She points out that most of the systems which provide consumers with control over how their data gets used are very blunt instruments. “Mailing Preference Service is an on-off button, not a dimmer switch,” she says. While some consumers resort to writing “Goneaway” on items of direct mail and posting them back to register a desire not to be mailed, the reality is that consumers routinely give to charities and mostly to more than one at a time. Arbitrating whose turn it is to make an ask would be challenging.
“Any charity worth its salt would check if they had Olive as a contact, what they had sent her and their data protection statements,” says Curry. “One of the reasons why our sponsors, like the BBC and Sainsbury’s, support us is because of our reputation and public trust. They would not support us unless we were following best practices.”
She compares the bi-annual Comic Relief fundraising push to disaster and emergency appeals made by organisations like DEC. “We come along, they give us money and that’s it. We don’t believe they want anything more,” says Curry.
For other charities, however, there is significant pressure on revenues and therefore a need to maintain some market presence, especially for smaller organisations. But the real difficulty for the Etherington review, the charity sector and individual causes is that nobody actually knows for certain just how much donor data is used and by whom.
Tim Drye, managing director of DataTalk, is trying to co-ordinate a data tracking exercise which could provide hard evidence. “The first thing to do is pull together stop files, deduplicate them and provide a report showing what percentage of the total is on each charity’s file,” he says. To ensure statistical validity, Drye needs a minimum of five - and ideally 30 - charities to share their data.
Depending on the size of those organisations, this would cover 60 to 70 per cent of UK donors and create a benchmark. “The second step is to get unarchived campaign lists from the last 12 months. Those reports could feed into the review so we can represent the true level of activity. We are data marketers, surely - we need to do this stuff,” he says.
Looking ahead, he is keen to establish a data tracker, similar to what the music industry uses to follow streamed and downloaded music and apportion copyright revenues correctly, which would follow all charity data being used. But he warns: “There is a fear factor - charities are nervous that the number will be too high. Ultimately, however, the horse has bolted because the people that matter already think it’s too high.”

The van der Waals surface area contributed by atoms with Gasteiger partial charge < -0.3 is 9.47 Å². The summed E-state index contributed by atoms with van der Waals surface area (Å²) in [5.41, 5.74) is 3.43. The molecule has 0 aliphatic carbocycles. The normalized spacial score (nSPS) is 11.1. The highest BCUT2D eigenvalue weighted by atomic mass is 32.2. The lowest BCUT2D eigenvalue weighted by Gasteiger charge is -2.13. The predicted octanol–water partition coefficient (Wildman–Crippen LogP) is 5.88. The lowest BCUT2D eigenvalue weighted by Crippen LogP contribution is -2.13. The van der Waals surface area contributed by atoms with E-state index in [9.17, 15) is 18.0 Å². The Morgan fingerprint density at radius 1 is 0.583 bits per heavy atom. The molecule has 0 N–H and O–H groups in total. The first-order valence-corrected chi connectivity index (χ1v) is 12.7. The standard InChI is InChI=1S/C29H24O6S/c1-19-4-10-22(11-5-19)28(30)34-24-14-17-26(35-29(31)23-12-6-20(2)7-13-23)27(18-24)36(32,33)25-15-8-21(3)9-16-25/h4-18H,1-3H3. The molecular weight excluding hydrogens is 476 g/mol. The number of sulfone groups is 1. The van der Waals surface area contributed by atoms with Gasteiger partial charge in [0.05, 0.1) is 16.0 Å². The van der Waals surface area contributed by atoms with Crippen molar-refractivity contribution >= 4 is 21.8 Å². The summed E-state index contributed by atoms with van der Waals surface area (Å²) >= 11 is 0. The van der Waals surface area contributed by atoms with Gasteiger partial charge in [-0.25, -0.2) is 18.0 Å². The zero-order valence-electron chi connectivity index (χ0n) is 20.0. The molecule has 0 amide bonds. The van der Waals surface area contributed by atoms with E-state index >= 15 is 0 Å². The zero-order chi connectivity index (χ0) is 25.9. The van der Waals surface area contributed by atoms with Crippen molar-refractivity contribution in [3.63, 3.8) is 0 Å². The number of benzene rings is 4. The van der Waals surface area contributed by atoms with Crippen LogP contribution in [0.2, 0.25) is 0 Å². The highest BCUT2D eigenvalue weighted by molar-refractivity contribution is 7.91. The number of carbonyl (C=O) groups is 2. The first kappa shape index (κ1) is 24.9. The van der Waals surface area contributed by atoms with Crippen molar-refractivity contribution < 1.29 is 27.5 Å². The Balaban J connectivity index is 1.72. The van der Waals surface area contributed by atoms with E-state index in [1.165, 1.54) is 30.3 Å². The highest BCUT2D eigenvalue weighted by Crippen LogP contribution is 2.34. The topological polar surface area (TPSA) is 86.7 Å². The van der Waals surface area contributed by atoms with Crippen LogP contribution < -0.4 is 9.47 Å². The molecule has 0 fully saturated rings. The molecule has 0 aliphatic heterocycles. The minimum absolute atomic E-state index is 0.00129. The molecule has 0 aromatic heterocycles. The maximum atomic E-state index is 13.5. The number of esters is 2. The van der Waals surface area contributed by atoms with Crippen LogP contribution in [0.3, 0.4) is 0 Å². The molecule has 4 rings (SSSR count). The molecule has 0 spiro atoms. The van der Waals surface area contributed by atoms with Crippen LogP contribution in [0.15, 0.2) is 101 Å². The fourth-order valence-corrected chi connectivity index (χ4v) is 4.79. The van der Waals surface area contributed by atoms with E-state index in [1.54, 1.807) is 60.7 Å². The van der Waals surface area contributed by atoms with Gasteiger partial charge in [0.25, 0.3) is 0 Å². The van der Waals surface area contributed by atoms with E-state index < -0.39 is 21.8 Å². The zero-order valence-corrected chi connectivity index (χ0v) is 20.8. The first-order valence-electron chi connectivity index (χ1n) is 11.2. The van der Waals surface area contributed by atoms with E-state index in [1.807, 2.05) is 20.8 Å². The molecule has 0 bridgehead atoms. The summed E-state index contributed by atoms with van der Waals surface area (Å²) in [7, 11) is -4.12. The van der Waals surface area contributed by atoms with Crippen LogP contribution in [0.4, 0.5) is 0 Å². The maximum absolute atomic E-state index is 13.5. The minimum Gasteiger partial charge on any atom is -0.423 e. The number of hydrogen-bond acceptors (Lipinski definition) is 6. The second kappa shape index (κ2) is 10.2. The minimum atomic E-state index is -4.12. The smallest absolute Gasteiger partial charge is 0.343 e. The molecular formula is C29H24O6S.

Charities have to report on their governance as part of their annual reporting requirements. To prove they are following best practice, Christine Andrews, managing director of DataIQ, is calling for the adoption of a common standard to be assessed through an agreed auditing process.
“What I am trying to get charities to do and the FRSB to consider is a way to take the lead and ensure that all parties are applying the right standards through a consortium-based audit,” she says. This would assess the work of third parties in particular, since these were especially targeted in media stories. “Most charities use the same agencies for their trading, banking, fundraising, SMS and digital broadcasting. There is a need for someone independent to check they are doing the right things in data protection, data governance and data security. The best thing would be an audit against an agreed common standard.”
Etherington will undoubtedly make proposals that tighten the requirements on charities around their use of data and approaches to donors in some way. New laws will follow. For some, that is a reason to wait and see, rather than moving first to change their data processes. One way or another, however, charity data usage will look very different 12 months from now.
To hear more from Liz Curry and Christine Andrews book your place today for DataIQ Link, click here.